3. Govender M, Choonara YE, Kumar P, du Toit LC, van Vuuren S, Pillay V. A review of the advancements in probiotic delivery: Conventional vs. non-conventional formulations for intestinal flora supplementation. AAPS PharmSciTech. 2014 Feb;15(1):29–43. DOI: 10.1208/s12249-013-0027-1. PMID: 24222267. PMCID: PMC3909163. Trusted SourcePubMedGo to source
  4. Vernaya M, McAdam J, Hampton MD. Effectiveness of probiotics in reducing the incidence of Clostridium difficile-associated diarrhea in elderly patients: a systematic review. JBI Database System Rev Implement Rep. 2017 Jan;15(1):140–64. DOI: 10.11124/JBISRIR-2016-003234. PMID: 28085732. Trusted SourcePubMedGo to source
  5. Savaiano DA, Hutkins RW. Yogurt, cultured fermented milk, and health: a systematic review. Nutr Rev. 2021 Apr 7;79(5):599–614. DOI: 10.1093/nutrit/nuaa013. PMID: 32447398. PMCID: PMC8579104. Trusted SourcePubMedGo to source
  6. Kapp JM, Sumner W. Kombucha: a systematic review of the empirical evidence of human health benefit. Ann Epidemiol. 2019 Feb;30:66–70. DOI: 10.1016/j.annepidem.2018.11.001. PMID: 30527803. Trusted SourcePubMedGo to source
  7. Valero-Cases E, Cerdá-Bernad D, Pastor J-J, Frutos M-J. Non-Dairy Fermented Beverages as Potential Carriers to Ensure Probiotics, Prebiotics, and Bioactive Compounds Arrival to the Gut and Their Health Benefits. Nutrients. 2020 Jun 3;12(6). DOI: 10.3390/nu12061666. PMID: 32503276. PMCID: PMC7352914. Trusted SourcePubMedGo to source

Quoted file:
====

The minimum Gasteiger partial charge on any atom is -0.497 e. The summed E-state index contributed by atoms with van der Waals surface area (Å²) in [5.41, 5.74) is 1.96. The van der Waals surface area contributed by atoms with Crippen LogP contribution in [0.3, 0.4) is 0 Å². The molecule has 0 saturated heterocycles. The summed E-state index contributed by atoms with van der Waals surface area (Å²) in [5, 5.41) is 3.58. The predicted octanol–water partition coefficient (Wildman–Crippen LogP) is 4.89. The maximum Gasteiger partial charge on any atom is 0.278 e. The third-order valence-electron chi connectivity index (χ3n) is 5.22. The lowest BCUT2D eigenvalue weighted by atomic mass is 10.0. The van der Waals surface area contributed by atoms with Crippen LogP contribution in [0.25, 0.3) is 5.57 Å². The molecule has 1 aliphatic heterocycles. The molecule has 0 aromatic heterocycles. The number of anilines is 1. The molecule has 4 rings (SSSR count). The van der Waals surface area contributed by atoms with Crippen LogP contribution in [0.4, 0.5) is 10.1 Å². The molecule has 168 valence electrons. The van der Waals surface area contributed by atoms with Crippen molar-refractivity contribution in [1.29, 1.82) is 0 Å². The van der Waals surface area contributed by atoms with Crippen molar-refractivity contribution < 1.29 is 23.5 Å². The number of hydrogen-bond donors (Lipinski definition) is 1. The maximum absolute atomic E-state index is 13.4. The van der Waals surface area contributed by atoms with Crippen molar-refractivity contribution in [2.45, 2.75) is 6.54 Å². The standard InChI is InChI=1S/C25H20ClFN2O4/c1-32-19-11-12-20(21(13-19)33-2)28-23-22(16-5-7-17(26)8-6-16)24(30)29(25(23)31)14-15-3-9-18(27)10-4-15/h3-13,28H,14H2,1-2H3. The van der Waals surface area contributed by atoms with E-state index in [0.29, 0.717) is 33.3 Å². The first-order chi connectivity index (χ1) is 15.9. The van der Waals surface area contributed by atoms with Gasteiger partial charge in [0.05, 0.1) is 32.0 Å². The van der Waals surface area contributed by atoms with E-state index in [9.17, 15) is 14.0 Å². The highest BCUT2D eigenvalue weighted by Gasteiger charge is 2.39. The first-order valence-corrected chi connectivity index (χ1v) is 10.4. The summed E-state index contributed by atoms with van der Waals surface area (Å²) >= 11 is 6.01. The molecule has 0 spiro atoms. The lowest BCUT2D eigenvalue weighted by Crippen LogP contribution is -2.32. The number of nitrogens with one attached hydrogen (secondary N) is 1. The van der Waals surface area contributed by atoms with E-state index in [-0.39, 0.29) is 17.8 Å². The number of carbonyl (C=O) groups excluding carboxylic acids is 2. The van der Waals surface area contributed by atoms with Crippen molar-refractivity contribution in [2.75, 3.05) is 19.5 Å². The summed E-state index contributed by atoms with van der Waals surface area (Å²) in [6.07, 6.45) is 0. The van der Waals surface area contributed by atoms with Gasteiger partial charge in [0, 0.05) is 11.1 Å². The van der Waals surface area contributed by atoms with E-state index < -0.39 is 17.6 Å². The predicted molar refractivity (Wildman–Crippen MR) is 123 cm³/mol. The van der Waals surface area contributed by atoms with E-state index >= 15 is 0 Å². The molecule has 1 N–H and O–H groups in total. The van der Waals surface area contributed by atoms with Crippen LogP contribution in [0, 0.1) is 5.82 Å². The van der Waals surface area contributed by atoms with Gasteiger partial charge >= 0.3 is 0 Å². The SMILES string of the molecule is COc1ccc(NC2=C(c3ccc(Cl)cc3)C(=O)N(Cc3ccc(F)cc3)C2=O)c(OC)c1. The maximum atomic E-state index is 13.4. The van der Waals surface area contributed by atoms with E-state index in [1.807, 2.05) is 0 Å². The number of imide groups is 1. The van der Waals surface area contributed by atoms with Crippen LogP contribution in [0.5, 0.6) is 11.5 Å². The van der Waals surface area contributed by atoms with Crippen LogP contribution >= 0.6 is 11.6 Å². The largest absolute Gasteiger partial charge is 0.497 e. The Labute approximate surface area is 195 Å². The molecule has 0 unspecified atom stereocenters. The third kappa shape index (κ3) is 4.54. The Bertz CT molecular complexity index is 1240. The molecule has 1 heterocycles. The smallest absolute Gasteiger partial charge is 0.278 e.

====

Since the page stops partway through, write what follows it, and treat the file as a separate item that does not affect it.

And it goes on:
8. Wong S, Jamous A, O’Driscoll J, Sekhar R, Weldon M, Yau CY, et al. A Lactobacillus casei Shirota probiotic drink reduces antibiotic-associated diarrhoea in patients with spinal cord injuries: a randomised controlled trial. Br J Nutr. 2014 Feb;111(4):672–8. DOI: 10.1017/S0007114513002973. PMID: 24044687. Trusted SourcePubMedGo to source
  9. Aoki T, Asahara T, Matsumoto K, Takada T, Chonan O, Nakamori K, et al. Effects of the continuous intake of a milk drink containing Lactobacillus casei strain Shirota on abdominal symptoms, fecal microbiota, and metabolites in gastrectomized subjects. Scand J Gastroenterol. 2014 May;49(5):552–63. DOI: 10.3109/00365521.2013.848469. PMID: 24621348. Trusted SourcePubMedGo to source
  10. Moreira TR, Leonhardt D, Conde SR. Influence of drinking a probiotic fermented milk beverage containing bifidobacterium animalis on the symptoms of constipation. Arq Gastroenterol. 2017 May 25;54(3):206–10. DOI: 10.1590/S0004-2803.201700000-27. PMID: 28591244. Trusted SourcePubMedGo to source
  11. Chiu H-F, Fang C-Y, Shen Y-C, Venkatakrishnan K, Wang C-K. Efficacy of Probiotic Milk Formula on Blood Lipid and Intestinal Function in Mild Hypercholesterolemic Volunteers: A Placebo-control, Randomized Clinical Trial. Probiotics Antimicrob Proteins. 2021 Jun;13(3):624–32. DOI: 10.1007/s12602-020-09728-6. PMID: 33404865. Trusted SourcePubMedGo to source